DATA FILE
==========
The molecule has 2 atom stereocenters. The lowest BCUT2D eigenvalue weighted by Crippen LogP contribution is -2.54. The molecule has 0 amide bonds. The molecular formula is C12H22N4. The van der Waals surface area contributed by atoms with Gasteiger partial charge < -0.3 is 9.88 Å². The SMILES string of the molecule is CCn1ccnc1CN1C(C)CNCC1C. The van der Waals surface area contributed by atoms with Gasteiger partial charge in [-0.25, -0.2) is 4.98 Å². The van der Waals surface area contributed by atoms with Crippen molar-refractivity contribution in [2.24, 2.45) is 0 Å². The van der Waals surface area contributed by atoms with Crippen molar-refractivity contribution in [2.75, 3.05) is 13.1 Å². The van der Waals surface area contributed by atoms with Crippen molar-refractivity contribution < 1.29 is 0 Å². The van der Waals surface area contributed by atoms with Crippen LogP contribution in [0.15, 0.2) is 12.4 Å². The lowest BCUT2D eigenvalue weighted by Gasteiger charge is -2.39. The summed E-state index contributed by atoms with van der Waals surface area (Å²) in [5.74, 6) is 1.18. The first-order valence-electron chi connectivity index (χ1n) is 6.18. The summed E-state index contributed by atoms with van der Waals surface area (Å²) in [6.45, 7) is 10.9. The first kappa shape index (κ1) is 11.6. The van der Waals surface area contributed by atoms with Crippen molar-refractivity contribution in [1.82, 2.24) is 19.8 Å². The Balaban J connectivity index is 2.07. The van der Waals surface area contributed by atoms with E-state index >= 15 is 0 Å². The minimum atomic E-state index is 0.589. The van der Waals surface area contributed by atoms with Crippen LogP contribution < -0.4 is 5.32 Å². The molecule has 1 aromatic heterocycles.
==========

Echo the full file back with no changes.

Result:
The molecule has 2 atom stereocenters. The lowest BCUT2D eigenvalue weighted by Crippen LogP contribution is -2.54. The molecule has 0 amide bonds. The molecular formula is C12H22N4. The van der Waals surface area contributed by atoms with Gasteiger partial charge < -0.3 is 9.88 Å². The SMILES string of the molecule is CCn1ccnc1CN1C(C)CNCC1C. The van der Waals surface area contributed by atoms with Gasteiger partial charge in [-0.25, -0.2) is 4.98 Å². The van der Waals surface area contributed by atoms with Crippen molar-refractivity contribution in [2.24, 2.45) is 0 Å². The van der Waals surface area contributed by atoms with Crippen molar-refractivity contribution in [2.75, 3.05) is 13.1 Å². The van der Waals surface area contributed by atoms with Crippen molar-refractivity contribution < 1.29 is 0 Å². The van der Waals surface area contributed by atoms with Crippen LogP contribution in [0.15, 0.2) is 12.4 Å². The lowest BCUT2D eigenvalue weighted by Gasteiger charge is -2.39. The summed E-state index contributed by atoms with van der Waals surface area (Å²) in [5.74, 6) is 1.18. The first-order valence-electron chi connectivity index (χ1n) is 6.18. The summed E-state index contributed by atoms with van der Waals surface area (Å²) in [6.45, 7) is 10.9. The first kappa shape index (κ1) is 11.6. The van der Waals surface area contributed by atoms with Crippen molar-refractivity contribution in [1.82, 2.24) is 19.8 Å². The Balaban J connectivity index is 2.07. The van der Waals surface area contributed by atoms with E-state index >= 15 is 0 Å². The minimum atomic E-state index is 0.589. The van der Waals surface area contributed by atoms with Crippen LogP contribution < -0.4 is 5.32 Å². The molecule has 1 aromatic heterocycles.